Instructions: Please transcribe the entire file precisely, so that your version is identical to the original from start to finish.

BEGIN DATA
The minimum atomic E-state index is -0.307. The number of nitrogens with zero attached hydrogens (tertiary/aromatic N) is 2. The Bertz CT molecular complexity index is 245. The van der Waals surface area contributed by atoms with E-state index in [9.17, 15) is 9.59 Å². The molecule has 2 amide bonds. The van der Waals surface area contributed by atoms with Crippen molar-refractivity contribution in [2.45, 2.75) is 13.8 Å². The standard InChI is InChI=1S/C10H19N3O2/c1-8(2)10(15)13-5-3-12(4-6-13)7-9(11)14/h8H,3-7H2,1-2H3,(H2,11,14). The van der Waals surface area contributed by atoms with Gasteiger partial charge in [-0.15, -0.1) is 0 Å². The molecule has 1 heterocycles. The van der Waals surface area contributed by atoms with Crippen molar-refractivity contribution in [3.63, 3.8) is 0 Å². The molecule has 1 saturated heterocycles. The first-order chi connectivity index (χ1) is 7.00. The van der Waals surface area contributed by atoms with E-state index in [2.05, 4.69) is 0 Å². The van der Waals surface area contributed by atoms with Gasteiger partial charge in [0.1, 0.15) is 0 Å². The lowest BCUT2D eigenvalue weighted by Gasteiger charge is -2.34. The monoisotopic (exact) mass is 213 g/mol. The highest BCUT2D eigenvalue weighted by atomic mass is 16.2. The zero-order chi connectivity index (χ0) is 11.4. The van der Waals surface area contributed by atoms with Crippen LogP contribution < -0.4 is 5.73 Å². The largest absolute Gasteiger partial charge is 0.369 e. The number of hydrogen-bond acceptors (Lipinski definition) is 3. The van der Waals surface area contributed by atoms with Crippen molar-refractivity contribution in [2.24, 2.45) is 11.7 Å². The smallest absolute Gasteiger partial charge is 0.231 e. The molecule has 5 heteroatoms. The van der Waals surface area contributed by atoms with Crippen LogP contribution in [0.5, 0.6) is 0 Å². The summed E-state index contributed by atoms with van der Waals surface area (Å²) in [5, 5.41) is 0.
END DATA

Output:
The minimum atomic E-state index is -0.307. The number of nitrogens with zero attached hydrogens (tertiary/aromatic N) is 2. The Bertz CT molecular complexity index is 245. The van der Waals surface area contributed by atoms with E-state index in [9.17, 15) is 9.59 Å². The molecule has 2 amide bonds. The van der Waals surface area contributed by atoms with Crippen molar-refractivity contribution in [2.45, 2.75) is 13.8 Å². The standard InChI is InChI=1S/C10H19N3O2/c1-8(2)10(15)13-5-3-12(4-6-13)7-9(11)14/h8H,3-7H2,1-2H3,(H2,11,14). The van der Waals surface area contributed by atoms with Gasteiger partial charge in [-0.15, -0.1) is 0 Å². The molecule has 1 heterocycles. The van der Waals surface area contributed by atoms with Crippen molar-refractivity contribution in [3.63, 3.8) is 0 Å². The molecule has 1 saturated heterocycles. The first-order chi connectivity index (χ1) is 7.00. The van der Waals surface area contributed by atoms with E-state index in [2.05, 4.69) is 0 Å². The van der Waals surface area contributed by atoms with Gasteiger partial charge in [0.1, 0.15) is 0 Å². The lowest BCUT2D eigenvalue weighted by Gasteiger charge is -2.34. The monoisotopic (exact) mass is 213 g/mol. The highest BCUT2D eigenvalue weighted by atomic mass is 16.2. The zero-order chi connectivity index (χ0) is 11.4. The van der Waals surface area contributed by atoms with Crippen LogP contribution < -0.4 is 5.73 Å². The largest absolute Gasteiger partial charge is 0.369 e. The number of hydrogen-bond acceptors (Lipinski definition) is 3. The van der Waals surface area contributed by atoms with Crippen molar-refractivity contribution in [2.24, 2.45) is 11.7 Å². The smallest absolute Gasteiger partial charge is 0.231 e. The molecule has 5 heteroatoms. The van der Waals surface area contributed by atoms with Crippen LogP contribution in [0.5, 0.6) is 0 Å². The summed E-state index contributed by atoms with van der Waals surface area (Å²) in [5, 5.41) is 0.